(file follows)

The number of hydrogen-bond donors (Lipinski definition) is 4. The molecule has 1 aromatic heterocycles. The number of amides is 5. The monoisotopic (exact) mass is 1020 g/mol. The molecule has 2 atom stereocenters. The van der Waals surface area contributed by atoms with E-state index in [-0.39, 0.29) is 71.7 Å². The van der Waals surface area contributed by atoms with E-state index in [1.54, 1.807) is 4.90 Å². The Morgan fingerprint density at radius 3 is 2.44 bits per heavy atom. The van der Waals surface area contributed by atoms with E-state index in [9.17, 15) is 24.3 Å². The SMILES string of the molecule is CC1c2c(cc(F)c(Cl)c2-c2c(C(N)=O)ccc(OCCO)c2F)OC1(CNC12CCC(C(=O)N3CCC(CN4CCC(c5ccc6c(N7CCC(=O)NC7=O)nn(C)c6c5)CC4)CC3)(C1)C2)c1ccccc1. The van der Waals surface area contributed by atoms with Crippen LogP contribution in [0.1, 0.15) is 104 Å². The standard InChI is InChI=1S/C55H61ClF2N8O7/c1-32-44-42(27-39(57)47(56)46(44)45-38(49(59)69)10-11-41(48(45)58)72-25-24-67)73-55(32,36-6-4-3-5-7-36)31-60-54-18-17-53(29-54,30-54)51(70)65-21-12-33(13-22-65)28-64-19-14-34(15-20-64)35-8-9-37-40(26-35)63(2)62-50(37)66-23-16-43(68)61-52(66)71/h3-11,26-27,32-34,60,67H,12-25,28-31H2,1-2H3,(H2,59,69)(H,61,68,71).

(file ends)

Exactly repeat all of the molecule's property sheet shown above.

The number of hydrogen-bond donors (Lipinski definition) is 4. The molecule has 1 aromatic heterocycles. The number of amides is 5. The monoisotopic (exact) mass is 1020 g/mol. The molecule has 2 atom stereocenters. The van der Waals surface area contributed by atoms with E-state index in [-0.39, 0.29) is 71.7 Å². The van der Waals surface area contributed by atoms with E-state index in [1.54, 1.807) is 4.90 Å². The Morgan fingerprint density at radius 3 is 2.44 bits per heavy atom. The van der Waals surface area contributed by atoms with E-state index in [9.17, 15) is 24.3 Å². The SMILES string of the molecule is CC1c2c(cc(F)c(Cl)c2-c2c(C(N)=O)ccc(OCCO)c2F)OC1(CNC12CCC(C(=O)N3CCC(CN4CCC(c5ccc6c(N7CCC(=O)NC7=O)nn(C)c6c5)CC4)CC3)(C1)C2)c1ccccc1. The van der Waals surface area contributed by atoms with Crippen LogP contribution in [0.1, 0.15) is 104 Å². The standard InChI is InChI=1S/C55H61ClF2N8O7/c1-32-44-42(27-39(57)47(56)46(44)45-38(49(59)69)10-11-41(48(45)58)72-25-24-67)73-55(32,36-6-4-3-5-7-36)31-60-54-18-17-53(29-54,30-54)51(70)65-21-12-33(13-22-65)28-64-19-14-34(15-20-64)35-8-9-37-40(26-35)63(2)62-50(37)66-23-16-43(68)61-52(66)71/h3-11,26-27,32-34,60,67H,12-25,28-31H2,1-2H3,(H2,59,69)(H,61,68,71).